So, film speed. So, price, and then this is actually probably second. And everybody wants fast film, because they want to shoot in a lot of available light. Film speed's a weird thing, because the manufacturers rated ISO. I don't wanna say it's a lie, but I wanna say that it's sorta maybe not completely true. And what I mean by that is we think back to that characteristic curve we just looked at. What we want is sufficient shadow detail. You're gonna hear this from me all day. We expose for shadow with black and white film. Exposure is in the shadow, exposure builds the shadow. So if I don't give enough exposure to get significant shadow detail, there is nothing I can do to fix that. There is no amount of developer I can do, there's not a secret developer, there's not something that people like me, who have been doing film for twenty years, are like, "Oh, there's a secret sauce we have, "and we use it, we don't tell anyone." No, there's no secret sauce. If you don't have shadow detail,...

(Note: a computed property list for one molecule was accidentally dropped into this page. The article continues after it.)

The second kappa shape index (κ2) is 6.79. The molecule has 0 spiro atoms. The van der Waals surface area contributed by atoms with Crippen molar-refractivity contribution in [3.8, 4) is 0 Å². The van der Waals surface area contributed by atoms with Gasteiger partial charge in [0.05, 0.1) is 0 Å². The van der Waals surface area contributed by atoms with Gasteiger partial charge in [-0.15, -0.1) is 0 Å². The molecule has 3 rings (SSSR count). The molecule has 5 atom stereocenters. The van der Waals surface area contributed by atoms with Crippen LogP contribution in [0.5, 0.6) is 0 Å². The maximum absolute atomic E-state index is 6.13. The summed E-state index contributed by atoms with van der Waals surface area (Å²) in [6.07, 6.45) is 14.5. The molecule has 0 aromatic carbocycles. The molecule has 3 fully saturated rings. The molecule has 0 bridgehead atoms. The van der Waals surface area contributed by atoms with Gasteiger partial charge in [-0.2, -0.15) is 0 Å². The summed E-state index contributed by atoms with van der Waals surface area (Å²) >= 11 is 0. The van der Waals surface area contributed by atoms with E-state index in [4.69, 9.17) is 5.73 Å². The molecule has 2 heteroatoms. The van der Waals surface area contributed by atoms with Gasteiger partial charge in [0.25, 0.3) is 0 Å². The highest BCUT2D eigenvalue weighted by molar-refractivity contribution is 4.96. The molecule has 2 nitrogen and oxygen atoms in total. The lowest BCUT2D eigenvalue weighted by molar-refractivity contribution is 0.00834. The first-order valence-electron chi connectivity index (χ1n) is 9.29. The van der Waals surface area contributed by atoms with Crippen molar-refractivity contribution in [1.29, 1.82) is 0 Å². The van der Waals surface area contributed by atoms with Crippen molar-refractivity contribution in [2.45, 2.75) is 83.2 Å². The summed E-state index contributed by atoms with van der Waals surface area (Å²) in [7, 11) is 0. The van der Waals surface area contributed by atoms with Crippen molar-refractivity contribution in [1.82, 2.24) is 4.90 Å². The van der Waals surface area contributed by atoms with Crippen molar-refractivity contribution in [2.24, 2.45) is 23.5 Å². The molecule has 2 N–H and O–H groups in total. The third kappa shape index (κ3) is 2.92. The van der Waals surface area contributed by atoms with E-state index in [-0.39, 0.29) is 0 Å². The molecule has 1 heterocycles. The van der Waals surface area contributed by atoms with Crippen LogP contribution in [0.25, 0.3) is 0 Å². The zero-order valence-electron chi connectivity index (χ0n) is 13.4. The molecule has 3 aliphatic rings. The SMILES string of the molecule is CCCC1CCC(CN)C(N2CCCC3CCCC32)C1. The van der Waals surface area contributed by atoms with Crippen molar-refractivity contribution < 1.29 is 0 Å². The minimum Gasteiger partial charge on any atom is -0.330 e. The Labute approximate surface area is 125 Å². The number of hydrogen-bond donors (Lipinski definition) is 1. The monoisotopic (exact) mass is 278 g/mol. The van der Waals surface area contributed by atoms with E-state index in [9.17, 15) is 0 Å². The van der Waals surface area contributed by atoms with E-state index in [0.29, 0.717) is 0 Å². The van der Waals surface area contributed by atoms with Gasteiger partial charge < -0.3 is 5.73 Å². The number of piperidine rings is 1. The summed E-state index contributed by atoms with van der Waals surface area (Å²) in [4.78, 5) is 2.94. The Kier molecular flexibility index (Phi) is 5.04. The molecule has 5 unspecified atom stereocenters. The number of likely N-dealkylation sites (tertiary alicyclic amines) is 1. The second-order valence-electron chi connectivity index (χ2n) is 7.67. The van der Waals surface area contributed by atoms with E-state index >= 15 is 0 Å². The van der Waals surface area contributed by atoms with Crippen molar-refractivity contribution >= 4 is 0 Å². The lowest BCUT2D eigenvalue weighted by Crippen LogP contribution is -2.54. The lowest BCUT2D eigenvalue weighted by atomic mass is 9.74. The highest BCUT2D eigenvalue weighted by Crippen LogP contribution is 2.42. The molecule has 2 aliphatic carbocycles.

you don't have it. So one of the things that happens is oftentimes we wanna overexpose that film. That allows us to build up additional silver in those shadow details. That means that we think about film in a couple of different ways from a speed standpoint. We think about a slow film. Slow film is usually rated less than 100 ISO. If you get a black and white film and you're just getting started, and you called me and said, "Hey, Daniel, I just picked up this film. "It's Fuji Acros 100." I'm like, "Great, rate it at 50. "Set your ISO to 50." Without even thinking about it, I'm gonna cut it in half. That's gonna be my base starting point for my exposure. The film we're gonna develop in the second segment was Tri-X 400, shot it 200. I'm just gonna cut it in half. We'll talk about film testing and some things like that later in the day, but for the most part we're just gonna cut that in half. That's all about getting as much shadow detail built up as possible. So even with a slow film, really finely grained, tight grain, smooth gradations, all the benefits of that small grain, I still, from a speed standpoint, am gonna cut it even more. I then have a medium speed film. That's 100 to 200 speed. So I'm gonna get in that medium speed film. Somewhere to 100 to 200's gonna be the rating on that. Then I have what are fast films. Fast films are 320-400 to 800. Blistering fast. I know people on digital are like, "Dude, fast is like 12,800." There's no 12,800. Maybe the 800. And then we have ultra-fast films, which are greater than an ISO of 800. The interesting thing about the films that are greater than ISO 800, is like a 3200 speed film, when you actually do the testing for it, it's true film speed, which is the point at which shadow density actually builds to a certain level, actually has that film rated somewhere between 800 and 1600 for most people. So even the super fast films. Now the question I get all the time, and we'll talk about this later too with pushing and pulling film, is, "Well, but I can process and shoot the film at 3200," and you absolutely can. There's just some trade-offs that we're gonna have to make. But film speed's that big consideration. So when I take all of that together, and I take film speed, I take price, I take contrast, I take the film scale, I take the grain structure, I put that in a bag and shake it, that ultimately is the things I really need to consider with the film. I would like to be able to say that there's a simple test you can do that says, "Look at these five things "and this is the film to work with." It really is a personalized aesthetic choice, so as you start to shoot, there will be certain things in the film where as you shoot, you'll be like, "Wow, I really love the way this looks, "I really love the way this looks." Fuji Acros is an ortho panchromatic film. It responds differently to red than other films. That's why certain people like it. Tri-X, classic film, really beautiful grain structure, a lot of latitude to be pushed and pulled and played with, HP5, which is Ilford's version of Tri-X, is more contrasty than Tri-X, so if you're like, "I like the grain structure of Tri-X, "but I want a little more contrast," HP5 would potentially be a film for you. So you kinda just have to play a little bit with those different films. If you're just starting out, though, I recommend everybody kinda starts with Tri-X or HP5. They're a medium speed film, they're 400 speed film, they respond well to pushing and pulling, they're really nice, they have a lot of forgiveness in them, they work with every developer great, so those would be the kind of places I would start, and then that would let you then decide, "Do I want to do a faster film? "Do I want to try a slower film?" If you wanna get started with the tabular films, the two tabular films are Ilford Delta or Kodak T-Max. And they come in 100, 400, 3200 speed, and again if you've not shot before, I would just start with the 400. It's a great, nice, middle-of-the-road film, a lot of forgiveness, and it's gonna give you some of that light that you're used to, because with the digital, people are used to shooting to 800, 1600. Now you're not necessarily gonna have that option with the film, so it's just a great kinda middle of the place to start. My personal films are Tri-X, and then I shoot Acros, and I also am testing an Ilford film called FP4, and the reason for that is one of the other things about film is... It's interesting, as the pendulum swung, film is dying, there's never gonna be film, it's all digital, and the pendulum swung and everybody freaked out, and the pendulum's kinda worked it's way back, and we're kinda towards the middle. We actually have more black and white films now than we had 10 years ago. There's been a resurgence of interest. We've kind of hit the peak delivering point of the manufacturers and figured out how much film to sell and produce to stay profitable, so it's a great time to actually start to reenter the film market. And so, as you're testing your film though, one of the things is you wanna always have at least another film kind of in your wheelhouse. Because if for some reason a manufacturer went away, there was a problem with a certain machine or something like that... I shot a film that was one of my absolute favorite films, and the company closed. The machine was then sold to another company, and it took four years for them to get the machine moved and reassembled and retested, for the film to come back. The film came back and it wasn't exactly the same, but it was close, but it wasn't exactly the same, but if that had been my only film, I would have had to completely, (moans) throw a temper tantrum, spike things down, "I'm going to digital!" So all of those different that come together, so having a second film that you've just kind of experimented with a little bit is good If you're gonna do that, too, I would pick one at the different extreme, so if you have a faster film, maybe pick a slower film, 'cause that'll also give you just a different response as you're working with things.